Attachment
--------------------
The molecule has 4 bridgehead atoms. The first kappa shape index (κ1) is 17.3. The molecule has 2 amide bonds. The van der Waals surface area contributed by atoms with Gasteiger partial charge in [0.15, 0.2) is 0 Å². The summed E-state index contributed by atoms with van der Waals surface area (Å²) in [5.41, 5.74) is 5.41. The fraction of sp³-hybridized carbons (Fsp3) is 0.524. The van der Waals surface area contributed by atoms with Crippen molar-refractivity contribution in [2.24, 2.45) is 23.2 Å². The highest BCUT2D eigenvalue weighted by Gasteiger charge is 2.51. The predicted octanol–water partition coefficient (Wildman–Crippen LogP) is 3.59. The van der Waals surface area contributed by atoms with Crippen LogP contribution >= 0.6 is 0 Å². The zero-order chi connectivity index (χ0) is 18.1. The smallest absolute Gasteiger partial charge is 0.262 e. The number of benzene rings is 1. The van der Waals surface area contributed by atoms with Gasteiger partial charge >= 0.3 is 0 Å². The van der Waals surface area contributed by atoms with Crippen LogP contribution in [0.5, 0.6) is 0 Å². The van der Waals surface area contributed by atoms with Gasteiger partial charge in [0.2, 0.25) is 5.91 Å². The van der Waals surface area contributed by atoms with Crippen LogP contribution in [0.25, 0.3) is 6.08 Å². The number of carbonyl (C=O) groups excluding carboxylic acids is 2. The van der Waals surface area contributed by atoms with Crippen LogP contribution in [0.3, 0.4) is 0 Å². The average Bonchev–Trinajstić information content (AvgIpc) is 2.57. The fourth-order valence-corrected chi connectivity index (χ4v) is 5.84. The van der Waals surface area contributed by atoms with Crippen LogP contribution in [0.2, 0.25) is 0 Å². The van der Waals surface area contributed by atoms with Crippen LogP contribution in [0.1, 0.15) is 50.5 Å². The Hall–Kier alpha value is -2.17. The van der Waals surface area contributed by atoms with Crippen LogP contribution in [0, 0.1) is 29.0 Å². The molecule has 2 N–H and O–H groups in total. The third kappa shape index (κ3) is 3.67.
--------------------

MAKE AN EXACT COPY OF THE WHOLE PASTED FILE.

The molecule has 4 bridgehead atoms. The first kappa shape index (κ1) is 17.3. The molecule has 2 amide bonds. The van der Waals surface area contributed by atoms with Gasteiger partial charge in [0.15, 0.2) is 0 Å². The summed E-state index contributed by atoms with van der Waals surface area (Å²) in [5.41, 5.74) is 5.41. The fraction of sp³-hybridized carbons (Fsp3) is 0.524. The van der Waals surface area contributed by atoms with Crippen molar-refractivity contribution in [2.24, 2.45) is 23.2 Å². The highest BCUT2D eigenvalue weighted by Gasteiger charge is 2.51. The predicted octanol–water partition coefficient (Wildman–Crippen LogP) is 3.59. The van der Waals surface area contributed by atoms with Crippen LogP contribution >= 0.6 is 0 Å². The zero-order chi connectivity index (χ0) is 18.1. The smallest absolute Gasteiger partial charge is 0.262 e. The number of benzene rings is 1. The van der Waals surface area contributed by atoms with Gasteiger partial charge >= 0.3 is 0 Å². The van der Waals surface area contributed by atoms with Crippen LogP contribution in [0.5, 0.6) is 0 Å². The van der Waals surface area contributed by atoms with Gasteiger partial charge in [0.2, 0.25) is 5.91 Å². The van der Waals surface area contributed by atoms with Crippen LogP contribution in [0.25, 0.3) is 6.08 Å². The number of carbonyl (C=O) groups excluding carboxylic acids is 2. The van der Waals surface area contributed by atoms with Crippen LogP contribution in [0.3, 0.4) is 0 Å². The average Bonchev–Trinajstić information content (AvgIpc) is 2.57. The fourth-order valence-corrected chi connectivity index (χ4v) is 5.84. The van der Waals surface area contributed by atoms with Crippen LogP contribution in [0.2, 0.25) is 0 Å². The van der Waals surface area contributed by atoms with Crippen LogP contribution in [0.1, 0.15) is 50.5 Å². The Hall–Kier alpha value is -2.17. The van der Waals surface area contributed by atoms with Crippen LogP contribution in [0, 0.1) is 29.0 Å². The molecule has 2 N–H and O–H groups in total. The third kappa shape index (κ3) is 3.67.